For me (and I’ve already made it perfectly clear how highly I rate this, so I may be biased!), these are among your most exquisite characters, understated yet with a great depth partially uncovered with each section of the story. They resonate highly with me, and I have to say that I like everything about ‘sir’ very, very much, right from the way he handled their very first meeting to his astuteness, understanding, his baby steps with her, and his use of words. I read something the other day which listed the qualities of a Dom, the last being a soft heart. I am hoping that he remains the character that my head has turned him into!

    Oh, and it did kinda win me over with the Mexican food…! 😉

    Liked by 1 person

    • No apology necessary, Ina, reading your recent posts about depression resonates with many bloggers. I dare say most of us feel overwhelmed at times.

      I normally struggle with present tense, it always feels forced and when read aloud seems to be hobbled. This story though flows in a three-way pattern, so present tense would be the only way to tell it. It is fair to say that the characters have yet to move much beyond the social depths of idle conversation. The question remains in the balance of how deep and how fast they will decide to plunge into a relationship. I do think Sir has a soft heart, but like a peach, it is easily bruised. Tamara is not the only one who has suffered.

      Liked by 1 person

      • Present tense is a strange beast to control (why I keep using I, I will never know because I can find it makes for strange writing, which sometimes seems to state the glaringly obvious, but being the awkward soul that I am, I persist!). However, you do an incredible job of manipulating the narrative. I truly am impressed with the skills you’re showing in this work.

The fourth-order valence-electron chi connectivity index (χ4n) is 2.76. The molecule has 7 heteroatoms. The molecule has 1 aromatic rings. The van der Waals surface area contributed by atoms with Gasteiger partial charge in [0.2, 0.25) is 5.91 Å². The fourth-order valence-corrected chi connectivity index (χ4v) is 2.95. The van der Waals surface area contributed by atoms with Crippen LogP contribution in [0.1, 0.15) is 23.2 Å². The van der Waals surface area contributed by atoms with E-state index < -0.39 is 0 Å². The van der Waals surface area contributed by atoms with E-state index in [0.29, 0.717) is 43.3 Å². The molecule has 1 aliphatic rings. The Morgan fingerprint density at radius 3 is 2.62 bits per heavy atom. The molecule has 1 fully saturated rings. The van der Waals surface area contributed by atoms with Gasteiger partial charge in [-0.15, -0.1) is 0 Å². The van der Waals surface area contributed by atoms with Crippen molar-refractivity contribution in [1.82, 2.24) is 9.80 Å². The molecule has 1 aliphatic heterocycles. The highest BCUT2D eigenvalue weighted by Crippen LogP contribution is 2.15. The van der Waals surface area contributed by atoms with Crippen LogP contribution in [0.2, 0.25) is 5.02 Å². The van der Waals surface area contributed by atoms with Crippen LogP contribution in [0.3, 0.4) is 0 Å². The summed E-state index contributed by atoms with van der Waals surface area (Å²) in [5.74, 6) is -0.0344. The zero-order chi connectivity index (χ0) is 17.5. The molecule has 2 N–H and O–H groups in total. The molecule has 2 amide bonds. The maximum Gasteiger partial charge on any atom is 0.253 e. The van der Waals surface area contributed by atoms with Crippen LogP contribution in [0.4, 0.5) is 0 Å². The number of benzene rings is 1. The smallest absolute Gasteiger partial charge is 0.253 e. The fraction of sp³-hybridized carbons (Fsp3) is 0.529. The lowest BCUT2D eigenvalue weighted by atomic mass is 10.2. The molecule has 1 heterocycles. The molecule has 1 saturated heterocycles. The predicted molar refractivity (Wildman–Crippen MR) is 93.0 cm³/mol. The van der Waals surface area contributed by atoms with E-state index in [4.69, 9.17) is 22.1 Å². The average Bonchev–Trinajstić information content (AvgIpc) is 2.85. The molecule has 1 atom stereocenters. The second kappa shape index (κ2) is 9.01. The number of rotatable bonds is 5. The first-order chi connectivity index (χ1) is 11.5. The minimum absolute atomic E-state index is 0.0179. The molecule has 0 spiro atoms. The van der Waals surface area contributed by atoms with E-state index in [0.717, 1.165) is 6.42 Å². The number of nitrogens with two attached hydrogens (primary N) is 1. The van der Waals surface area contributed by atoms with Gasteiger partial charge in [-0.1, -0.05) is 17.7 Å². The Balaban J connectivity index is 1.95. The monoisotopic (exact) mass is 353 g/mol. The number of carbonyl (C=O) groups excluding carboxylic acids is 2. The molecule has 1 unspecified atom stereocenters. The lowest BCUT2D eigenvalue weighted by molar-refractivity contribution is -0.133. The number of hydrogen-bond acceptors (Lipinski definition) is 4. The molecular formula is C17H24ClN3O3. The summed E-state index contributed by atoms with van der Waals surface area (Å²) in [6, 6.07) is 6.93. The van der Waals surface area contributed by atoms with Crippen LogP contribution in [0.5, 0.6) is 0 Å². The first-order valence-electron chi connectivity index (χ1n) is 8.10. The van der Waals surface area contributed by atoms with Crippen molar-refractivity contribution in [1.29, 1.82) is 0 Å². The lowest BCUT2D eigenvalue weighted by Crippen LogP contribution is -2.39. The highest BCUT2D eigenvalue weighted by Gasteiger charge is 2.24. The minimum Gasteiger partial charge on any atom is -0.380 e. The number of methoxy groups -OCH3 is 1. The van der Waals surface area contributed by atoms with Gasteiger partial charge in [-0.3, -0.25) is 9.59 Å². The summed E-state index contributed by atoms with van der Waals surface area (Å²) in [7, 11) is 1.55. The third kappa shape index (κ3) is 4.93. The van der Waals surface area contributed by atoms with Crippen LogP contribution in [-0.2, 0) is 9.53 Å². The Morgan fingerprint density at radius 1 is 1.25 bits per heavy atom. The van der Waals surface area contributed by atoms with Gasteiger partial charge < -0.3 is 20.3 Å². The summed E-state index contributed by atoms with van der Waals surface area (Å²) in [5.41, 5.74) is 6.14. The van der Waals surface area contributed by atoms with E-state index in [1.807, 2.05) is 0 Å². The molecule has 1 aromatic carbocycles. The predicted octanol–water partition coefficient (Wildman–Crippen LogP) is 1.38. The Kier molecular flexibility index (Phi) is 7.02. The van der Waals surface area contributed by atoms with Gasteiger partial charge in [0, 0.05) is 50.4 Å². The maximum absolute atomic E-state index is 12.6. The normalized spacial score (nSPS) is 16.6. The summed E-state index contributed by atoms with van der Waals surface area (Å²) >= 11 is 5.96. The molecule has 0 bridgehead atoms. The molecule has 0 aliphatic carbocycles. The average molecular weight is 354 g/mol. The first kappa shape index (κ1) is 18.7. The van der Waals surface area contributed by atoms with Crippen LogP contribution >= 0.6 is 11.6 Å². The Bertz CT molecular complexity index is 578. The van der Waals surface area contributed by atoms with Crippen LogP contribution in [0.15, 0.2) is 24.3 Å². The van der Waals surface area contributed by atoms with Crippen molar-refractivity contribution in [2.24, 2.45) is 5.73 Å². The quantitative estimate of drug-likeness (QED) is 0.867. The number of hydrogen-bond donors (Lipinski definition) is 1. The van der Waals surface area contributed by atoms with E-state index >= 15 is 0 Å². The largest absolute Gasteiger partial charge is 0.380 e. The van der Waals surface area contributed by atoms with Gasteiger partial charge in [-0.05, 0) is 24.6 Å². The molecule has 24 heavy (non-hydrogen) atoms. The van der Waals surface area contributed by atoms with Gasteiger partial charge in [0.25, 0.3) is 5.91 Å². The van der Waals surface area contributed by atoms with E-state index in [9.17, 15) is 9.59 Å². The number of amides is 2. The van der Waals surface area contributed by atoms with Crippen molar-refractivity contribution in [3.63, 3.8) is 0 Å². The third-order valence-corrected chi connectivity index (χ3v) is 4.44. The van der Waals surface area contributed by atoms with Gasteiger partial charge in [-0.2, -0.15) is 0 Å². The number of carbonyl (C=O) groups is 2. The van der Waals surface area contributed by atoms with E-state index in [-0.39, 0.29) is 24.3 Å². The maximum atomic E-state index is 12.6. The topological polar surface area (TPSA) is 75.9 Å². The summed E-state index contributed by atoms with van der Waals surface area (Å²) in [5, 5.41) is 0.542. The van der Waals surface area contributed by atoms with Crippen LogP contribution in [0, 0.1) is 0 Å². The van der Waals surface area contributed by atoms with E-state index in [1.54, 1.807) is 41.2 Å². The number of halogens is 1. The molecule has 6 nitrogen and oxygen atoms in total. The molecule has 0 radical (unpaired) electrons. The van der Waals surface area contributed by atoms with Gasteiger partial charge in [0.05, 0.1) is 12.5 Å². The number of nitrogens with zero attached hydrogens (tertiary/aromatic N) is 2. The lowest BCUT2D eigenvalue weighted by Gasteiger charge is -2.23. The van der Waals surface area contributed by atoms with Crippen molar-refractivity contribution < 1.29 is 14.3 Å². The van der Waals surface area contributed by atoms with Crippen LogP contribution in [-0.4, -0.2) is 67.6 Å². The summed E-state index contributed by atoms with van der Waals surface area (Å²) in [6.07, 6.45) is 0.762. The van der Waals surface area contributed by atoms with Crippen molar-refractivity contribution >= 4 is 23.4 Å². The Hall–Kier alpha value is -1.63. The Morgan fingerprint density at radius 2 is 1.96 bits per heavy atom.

I don’t think you need to rush the characters, certainly not into a physical relationship. Their real appeal is in the way they are getting to know one another – okay, in the quirkiest of ways, which you pull off so wonderfully – and the psychology of the characters. Relationships are many things. Theirs has the potential to be something very special, if they treat it right.

        It’s that soft heart which, I have already read between enough lines to see has been hurt, which endears Sir to me. I read, and I am coming to know all sides of him, slowly. Reader’s plea, early on: please don’t let Tamara do anything to hurt him irretrievably. (What am I saying? It’d probably be me who would write the version that leads her to stab him with a fence post then jump off a bridge to crash on the rocks below!!)

        Liked by 1 person

        • She would turn into Lilith!!!!!!!!

          I have a particular dislike of romantic fiction that thrusts the female character into peril due to the stupidity of the male lead. I think from Sir’s standpoint, being hurt hasn’t rendered him willing to lash out willy-nilly, but rather a sense of optimism.

          Liked by 1 person

          • Oh, but you know how much I LOVE Lilith!!

            I’m with you on this. I find idiotic male leads irritating at best. If she’s going to put herself in peril, let it be something intrinsic in her that causes it, so she can learn from it.

            I’m glad that Sir is unlikely to lash out. I don’t think that would help his situation with Tamara in the slightest. It seems, so far, that this is something she’s known plenty of already, in the past. A different tack might work wonders for her.